Obama Honors Hickman, Tuskegee Airman
Jan. 17, 2009
By GREGG BELL
SEATTLE -- Barack Obama has said he's standing on the shoulders of George Hickman and his trailblazing colleagues.
Now Hickman and friends will join Obama as he becomes president Tuesday.
The 84-year-old Hickman is one of the original Tuskegee Airmen, the country's first black military pilots and ground crew, who fought in World War II. They returned home to discrimination, exclusion from victory parades - and, as Hickman recalls, the humiliation of being pushed off sidewalks in the South and spit at while in uniform.
More than 60 years later, Hickman and many of the approximately 330 living Tuskegee Airmen are proudly accepting Obama's invitation to attend next week's inauguration.
Hickman never thought he'd see the first black president of the United States.
"I didn't dream that far," the grandson of slaves said.
He still shakes his head when he recalls memories of segregated America: ghastly photos of the slaying of teenager Emmett Till; visiting Selma, Ala., before Martin Luther King Jr. led the civil rights movement there.
Hickman and his Tuskegee brethren were last in Washington, D.C., in 2007 under the Capitol's rotunda to receive the Congressional Gold Medal, the highest civilian honor Congress can give.
"My career in public service was made possible by the path heroes like the Tuskegee Airmen trail-blazed," Obama said then in a statement.
Hickman will fly back across the country Monday to join the throngs at the inauguration. He will be in his Tuskegee Airmen uniform - navy blue coat adorned with medals over gray paints - watching from just below the podium with former members of Congress, other VIPs and his grandson, Ryan Melonson.
The 22-year-old senior at Howard University will get the second of George's two tickets. Obama's inauguration staff has set aside two tickets for each airman who volunteered to serve in a segregated program from 1942-46 at an Army Air Corps airfield in Tuskegee, Ala.
Hickman will be staying in the house his grandson shares near Howard's campus in Washington. They will wake up Tuesday before dawn and go to Bolling Air Force Base, across the Potomac River from Reagan National Airport for a 7 a.m. breakfast. Then they will board buses that will take the Tuskegee Airmen and their guests to the immediate vicinity of the inauguration stage at the Capitol.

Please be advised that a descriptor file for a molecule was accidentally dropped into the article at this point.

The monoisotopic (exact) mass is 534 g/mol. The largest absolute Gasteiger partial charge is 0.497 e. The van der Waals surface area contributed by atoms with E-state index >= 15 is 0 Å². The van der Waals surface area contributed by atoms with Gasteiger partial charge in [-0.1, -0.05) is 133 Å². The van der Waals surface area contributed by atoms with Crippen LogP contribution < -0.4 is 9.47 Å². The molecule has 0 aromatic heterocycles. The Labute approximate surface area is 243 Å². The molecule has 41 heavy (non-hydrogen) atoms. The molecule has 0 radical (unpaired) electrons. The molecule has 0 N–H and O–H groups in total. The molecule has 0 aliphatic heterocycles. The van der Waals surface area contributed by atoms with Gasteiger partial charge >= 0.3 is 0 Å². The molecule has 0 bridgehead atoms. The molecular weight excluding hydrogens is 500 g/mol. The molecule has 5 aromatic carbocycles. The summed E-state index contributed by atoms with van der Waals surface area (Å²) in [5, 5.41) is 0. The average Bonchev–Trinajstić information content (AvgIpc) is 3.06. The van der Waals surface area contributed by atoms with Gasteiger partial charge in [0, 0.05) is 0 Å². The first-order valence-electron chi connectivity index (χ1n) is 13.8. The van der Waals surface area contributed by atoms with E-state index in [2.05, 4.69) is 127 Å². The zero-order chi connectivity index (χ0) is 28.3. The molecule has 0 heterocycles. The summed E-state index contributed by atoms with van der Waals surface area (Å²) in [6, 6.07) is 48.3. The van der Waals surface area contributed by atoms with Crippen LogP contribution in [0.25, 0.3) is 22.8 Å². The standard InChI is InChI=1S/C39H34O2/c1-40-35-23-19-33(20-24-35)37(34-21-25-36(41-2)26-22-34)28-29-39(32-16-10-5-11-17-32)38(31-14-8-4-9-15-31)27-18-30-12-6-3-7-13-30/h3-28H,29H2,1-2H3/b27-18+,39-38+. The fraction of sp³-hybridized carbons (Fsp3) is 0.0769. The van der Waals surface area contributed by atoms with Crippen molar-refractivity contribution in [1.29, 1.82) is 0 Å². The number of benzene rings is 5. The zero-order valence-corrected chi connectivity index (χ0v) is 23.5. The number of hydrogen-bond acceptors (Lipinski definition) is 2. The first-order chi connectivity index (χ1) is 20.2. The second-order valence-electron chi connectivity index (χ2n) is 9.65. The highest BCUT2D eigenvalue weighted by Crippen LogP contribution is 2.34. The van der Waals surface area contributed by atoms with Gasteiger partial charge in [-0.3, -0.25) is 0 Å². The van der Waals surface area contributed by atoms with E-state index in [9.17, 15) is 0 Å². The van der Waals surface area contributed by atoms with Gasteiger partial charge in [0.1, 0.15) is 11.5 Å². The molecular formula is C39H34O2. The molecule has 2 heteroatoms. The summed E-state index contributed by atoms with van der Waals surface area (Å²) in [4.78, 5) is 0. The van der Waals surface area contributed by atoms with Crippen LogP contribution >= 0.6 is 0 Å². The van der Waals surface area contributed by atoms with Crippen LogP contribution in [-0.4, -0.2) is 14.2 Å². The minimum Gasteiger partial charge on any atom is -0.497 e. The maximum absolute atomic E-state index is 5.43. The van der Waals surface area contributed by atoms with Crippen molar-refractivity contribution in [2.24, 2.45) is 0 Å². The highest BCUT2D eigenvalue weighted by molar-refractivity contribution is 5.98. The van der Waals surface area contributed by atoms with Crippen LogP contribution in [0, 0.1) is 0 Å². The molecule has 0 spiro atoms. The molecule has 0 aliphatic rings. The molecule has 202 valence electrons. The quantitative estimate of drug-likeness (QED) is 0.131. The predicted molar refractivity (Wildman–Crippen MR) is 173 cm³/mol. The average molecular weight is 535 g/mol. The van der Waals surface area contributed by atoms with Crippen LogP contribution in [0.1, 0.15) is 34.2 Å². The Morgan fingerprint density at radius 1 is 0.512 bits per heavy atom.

Hickman hopes to meet Obama at the breakfast, though he admits he doesn't know what the new president-elect's agenda will allow that day.
"I hope so," Hickman said, excitedly. "And the reason I hope so is his words were so strong about understanding he is riding on the shoulders of the Tuskegee Airmen, who had to fight prejudice and hatred, and that he wouldn't be here without them."
He was speaking Thursday while at his midweek job as host at the University of Washington's football legends center next to Husky Stadium. He was proudly wearing a gold Huskies coaches shirt with a purple "W" over his left breast. On his left wrist, as always, was a 1993 Rose Bowl watch given to him by the university.
Hickman's father had a third-grade education, but he encouraged his son and George's older sister to learn how things worked. He specifically helped George pursue an interest in aviation that began as a curious 6-year-old looking into the sky above the west end of St. Louis, then evolved into buying model airplanes for 10 cents each at the neighborhood Woolworth's.
After qualifying for the new program at Tuskegee, he went through it twice. He was initially eliminated from pilot training in 1943. As a cadet captain, he called out white superior officers for the mistreatment of a fellow black cadet and was effectively blocked from flying.
"I felt like I had really been mistreated," he said.
Undeterred, he graduated from the program as a crewman and served in Europe as a flight mechanic during the war. After it, he moved to Seattle in 1955 to work for Boeing and spent 29 years with the aeronautical giant. Hickman was ultimately in charge of accounting for $185 million in Boeing training equipment. He tallied invoices and purchase orders by hand.
"You know when I got my first computer? Two days before I retired," he said, chuckling.
That was in 1984. He and his wife, Doris, have lived in the neighborhood adjoining Washington's campus ever since. He is on the game-day staff for the NFL's Seahawks and is an usher at the Huskies' football and basketball games.
With his warm, genuine manner, he is perhaps the most beloved person on the UW campus, instant sun for its many rainy days.
How beloved? When Washington's athletic director, Scott Woodward, heard Hickman was invited to the inauguration he had the same concern as that of Tuskegee Airmen, Inc. - that its invited members may not be able to go because of soaring costs for travel and the limited accommodations around Washington during the week of the event.
So Woodward and Liz McFarland, Washington's assistant AD for internal relations, led a word-of-mouth fundraising drive. McFarland handed out a few fliers she printed at a nearby copy store. Coaches, administrators, Hickman's fellow ushers and friends of friends off campus, most giving $5 of $10 each, quickly raised over $2,150 for his three-day trip.
"They passed the hat for me," Hickman whispered over his shoulder while he conducted a tour of the football center this week. "It's overwhelming."
After 90 minutes of continual exchanges of "Hey, George!" and "How are you? Great to see you! God bless!" from people exiting the athletic building, Woodward walked out.
"I want to shake your hand," Hickman said, rising from his chair to firmly grasp the AD's hand and arm. "I'm happy for myself but overwhelmed with the generosity."
"Well," Woodward replied, "you are more than worthy."